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Post-Grant Review Aspect of New Patent Law
Post-grant review provisions of the new patent law may affect a potential patent infringement defendant’s strategies in filing a declaratory judgment (DJ) action.
Under the new patent law, any third party can challenge the validity of an issued patent using either post-grant review under 35 U.S.C. § 321 or inter partes review under 35 U.S.C. § 311. Both proceedings are effective September 16, 2012.
Briefly, under 35 U.S.C. § 321 and 35 U.S.C. § 311, respectively, both post-grant review and inter partes review proceedings can be initiated by anyone “who is not the owner of a patent” by filing a petition with the United States Patent and Trademark Office (USPTO). Post-grant review must be initiated within nine (9) months of the issuance of a patent, and permits any patentability issue to be raised, which can be based on any evidence. In contrast, inter partes review cannot be initiated until the later of nine (9) months after a patent issues or after post-grant review is complete. Further, inter partes review is limited to the grounds of novelty or non-obviousness, which can only be supported by patents or printed publications.
While both provisions provide non-litigation tools to a potential patent infringement defendant to challenge the validity of a patent, notably these provisions may significantly affect a DJ action.
A DJ action is typically initiated by a potential patent infringement defendant to secure a more desirable venue (e.g., a venue other than the patentee friendly Eastern District of Texas). However, under 35 U.S.C. § 325 and 35 U.S.C. § 315, respectively, a potential defendant seeking to utilize a DJ action to secure venue will foreclose a later filed post-grant review or inter partes review.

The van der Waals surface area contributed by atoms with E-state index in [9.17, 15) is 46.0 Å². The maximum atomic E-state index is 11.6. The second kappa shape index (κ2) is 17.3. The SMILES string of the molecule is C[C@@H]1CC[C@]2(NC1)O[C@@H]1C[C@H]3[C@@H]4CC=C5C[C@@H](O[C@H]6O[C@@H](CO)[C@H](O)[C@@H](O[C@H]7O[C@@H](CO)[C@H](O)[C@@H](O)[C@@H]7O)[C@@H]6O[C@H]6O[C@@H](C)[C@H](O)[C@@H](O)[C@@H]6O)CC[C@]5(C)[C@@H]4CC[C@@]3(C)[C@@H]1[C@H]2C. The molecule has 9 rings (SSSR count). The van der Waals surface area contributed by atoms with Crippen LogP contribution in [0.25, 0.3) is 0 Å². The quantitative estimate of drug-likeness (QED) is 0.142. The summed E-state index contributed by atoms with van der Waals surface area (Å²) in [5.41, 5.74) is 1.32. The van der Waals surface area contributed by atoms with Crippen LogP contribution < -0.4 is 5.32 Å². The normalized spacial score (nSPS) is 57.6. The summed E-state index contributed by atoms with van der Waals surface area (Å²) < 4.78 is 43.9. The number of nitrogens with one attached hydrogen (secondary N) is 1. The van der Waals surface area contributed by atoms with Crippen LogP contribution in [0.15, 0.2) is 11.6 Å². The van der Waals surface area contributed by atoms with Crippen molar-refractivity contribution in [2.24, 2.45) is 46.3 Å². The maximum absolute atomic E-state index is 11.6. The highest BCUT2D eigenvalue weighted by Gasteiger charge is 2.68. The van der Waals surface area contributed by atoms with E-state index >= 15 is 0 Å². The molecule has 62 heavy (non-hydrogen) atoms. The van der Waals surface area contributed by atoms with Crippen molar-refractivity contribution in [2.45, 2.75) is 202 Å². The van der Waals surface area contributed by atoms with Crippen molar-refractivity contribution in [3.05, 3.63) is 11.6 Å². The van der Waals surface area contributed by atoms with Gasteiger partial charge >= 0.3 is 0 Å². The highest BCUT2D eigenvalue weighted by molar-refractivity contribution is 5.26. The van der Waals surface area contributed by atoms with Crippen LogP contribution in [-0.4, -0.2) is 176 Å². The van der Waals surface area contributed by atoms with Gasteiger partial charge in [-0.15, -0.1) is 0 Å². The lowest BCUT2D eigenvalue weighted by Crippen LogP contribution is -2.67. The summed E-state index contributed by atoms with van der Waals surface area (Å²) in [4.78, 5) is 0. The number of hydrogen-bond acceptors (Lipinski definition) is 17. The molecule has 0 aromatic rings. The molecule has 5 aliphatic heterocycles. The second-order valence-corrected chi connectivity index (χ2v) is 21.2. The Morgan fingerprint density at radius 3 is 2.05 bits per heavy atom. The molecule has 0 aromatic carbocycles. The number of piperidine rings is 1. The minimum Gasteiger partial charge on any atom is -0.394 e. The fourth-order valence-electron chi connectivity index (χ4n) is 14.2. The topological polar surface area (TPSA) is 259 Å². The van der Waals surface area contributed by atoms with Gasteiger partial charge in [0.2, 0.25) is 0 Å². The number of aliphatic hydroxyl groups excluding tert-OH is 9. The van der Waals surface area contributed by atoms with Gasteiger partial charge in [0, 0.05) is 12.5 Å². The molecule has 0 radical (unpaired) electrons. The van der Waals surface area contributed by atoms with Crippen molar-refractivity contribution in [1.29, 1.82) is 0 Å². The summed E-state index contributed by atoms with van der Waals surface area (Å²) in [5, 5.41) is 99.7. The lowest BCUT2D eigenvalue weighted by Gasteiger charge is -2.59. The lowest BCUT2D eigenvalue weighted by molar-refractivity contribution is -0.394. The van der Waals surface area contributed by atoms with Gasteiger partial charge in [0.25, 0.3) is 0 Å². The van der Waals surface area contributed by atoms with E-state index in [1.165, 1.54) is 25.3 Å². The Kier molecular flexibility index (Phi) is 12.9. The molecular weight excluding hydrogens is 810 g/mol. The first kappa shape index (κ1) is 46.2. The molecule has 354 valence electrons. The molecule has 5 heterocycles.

Further, if a potential defendant (or real party in interest) files a DJ action on or after the potential defendant files a petition for post-grant review or inter partes review, the DJ action is automatically stayed until:
(A) the patent owner moves the court to lift the stay;
(B) the patent owner files a civil action or counterclaim alleging that the petitioner or real party in interest has infringed the patent; or
(C) the petitioner or real party in interest moves the court to dismiss the civil action. (35 U.S.C. § 325 (a)(2) and 35 U.S.C. § 315 (a)(2)).
In order to secure both a review by the USPTO and a favorable venue for a DJ action, a potential defendant may file a request for either post-grant review or inter partes review at the same time as filing a DJ action in a favorable district court.
The DJ action will be automatically stayed, and a final decision of the post-grant review or inter partes review will have an estoppel effect on later proceedings raising grounds of invalidity “that the petitioner raised or reasonably could have raised during the post-grant review or inter partes review.” (35 U.S.C. § 325 (e) and 35 U.S.C. § 315 (e)).
In summary, a potential patent infringement defendant should consider developing and implementing a comprehensive strategy that utilizes the various tools offered by the new patent law to defend against patent infringement claims. The new post-grant review provisions, in particular, provide a significant new tool that should be wielded. We are always happy to discuss available strategies that fit your particular situation.